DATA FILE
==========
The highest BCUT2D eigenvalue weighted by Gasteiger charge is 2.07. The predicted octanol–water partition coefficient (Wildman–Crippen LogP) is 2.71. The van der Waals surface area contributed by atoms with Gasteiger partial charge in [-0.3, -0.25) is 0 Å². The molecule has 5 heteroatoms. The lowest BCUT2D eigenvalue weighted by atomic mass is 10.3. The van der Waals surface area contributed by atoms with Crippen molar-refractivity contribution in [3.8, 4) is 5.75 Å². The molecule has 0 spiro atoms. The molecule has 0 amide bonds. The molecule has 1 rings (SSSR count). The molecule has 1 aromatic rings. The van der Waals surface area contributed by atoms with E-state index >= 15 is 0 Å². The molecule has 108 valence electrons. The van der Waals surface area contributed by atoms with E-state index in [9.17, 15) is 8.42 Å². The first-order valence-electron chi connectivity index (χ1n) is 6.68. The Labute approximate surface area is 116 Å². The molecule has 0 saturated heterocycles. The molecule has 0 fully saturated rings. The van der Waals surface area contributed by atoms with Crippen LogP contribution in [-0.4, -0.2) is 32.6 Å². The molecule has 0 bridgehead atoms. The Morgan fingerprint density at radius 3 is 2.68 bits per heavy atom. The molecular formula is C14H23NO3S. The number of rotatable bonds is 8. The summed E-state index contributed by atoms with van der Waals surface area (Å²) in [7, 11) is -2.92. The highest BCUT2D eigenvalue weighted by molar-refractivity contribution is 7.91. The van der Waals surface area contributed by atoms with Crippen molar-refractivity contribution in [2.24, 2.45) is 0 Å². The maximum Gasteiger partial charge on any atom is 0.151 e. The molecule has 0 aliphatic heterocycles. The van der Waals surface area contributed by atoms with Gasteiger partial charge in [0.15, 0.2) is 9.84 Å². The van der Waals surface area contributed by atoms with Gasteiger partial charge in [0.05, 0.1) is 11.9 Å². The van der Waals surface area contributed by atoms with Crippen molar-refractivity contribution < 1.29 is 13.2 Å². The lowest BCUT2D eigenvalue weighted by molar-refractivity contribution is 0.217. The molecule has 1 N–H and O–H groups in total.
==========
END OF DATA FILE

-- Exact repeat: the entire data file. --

The highest BCUT2D eigenvalue weighted by Gasteiger charge is 2.07. The predicted octanol–water partition coefficient (Wildman–Crippen LogP) is 2.71. The van der Waals surface area contributed by atoms with Gasteiger partial charge in [-0.3, -0.25) is 0 Å². The molecule has 5 heteroatoms. The lowest BCUT2D eigenvalue weighted by atomic mass is 10.3. The van der Waals surface area contributed by atoms with Crippen molar-refractivity contribution in [3.8, 4) is 5.75 Å². The molecule has 0 spiro atoms. The molecule has 0 amide bonds. The molecule has 1 rings (SSSR count). The molecule has 1 aromatic rings. The van der Waals surface area contributed by atoms with E-state index >= 15 is 0 Å². The molecule has 108 valence electrons. The van der Waals surface area contributed by atoms with E-state index in [9.17, 15) is 8.42 Å². The first-order valence-electron chi connectivity index (χ1n) is 6.68. The Labute approximate surface area is 116 Å². The molecule has 0 saturated heterocycles. The molecule has 0 fully saturated rings. The van der Waals surface area contributed by atoms with Crippen LogP contribution in [-0.4, -0.2) is 32.6 Å². The molecule has 0 bridgehead atoms. The Morgan fingerprint density at radius 3 is 2.68 bits per heavy atom. The molecular formula is C14H23NO3S. The number of rotatable bonds is 8. The summed E-state index contributed by atoms with van der Waals surface area (Å²) in [7, 11) is -2.92. The highest BCUT2D eigenvalue weighted by molar-refractivity contribution is 7.91. The van der Waals surface area contributed by atoms with Crippen molar-refractivity contribution in [2.24, 2.45) is 0 Å². The maximum Gasteiger partial charge on any atom is 0.151 e. The molecule has 0 aliphatic heterocycles. The van der Waals surface area contributed by atoms with Gasteiger partial charge in [0.15, 0.2) is 9.84 Å². The van der Waals surface area contributed by atoms with Gasteiger partial charge in [0.05, 0.1) is 11.9 Å². The van der Waals surface area contributed by atoms with Crippen molar-refractivity contribution < 1.29 is 13.2 Å². The lowest BCUT2D eigenvalue weighted by molar-refractivity contribution is 0.217. The molecule has 1 N–H and O–H groups in total.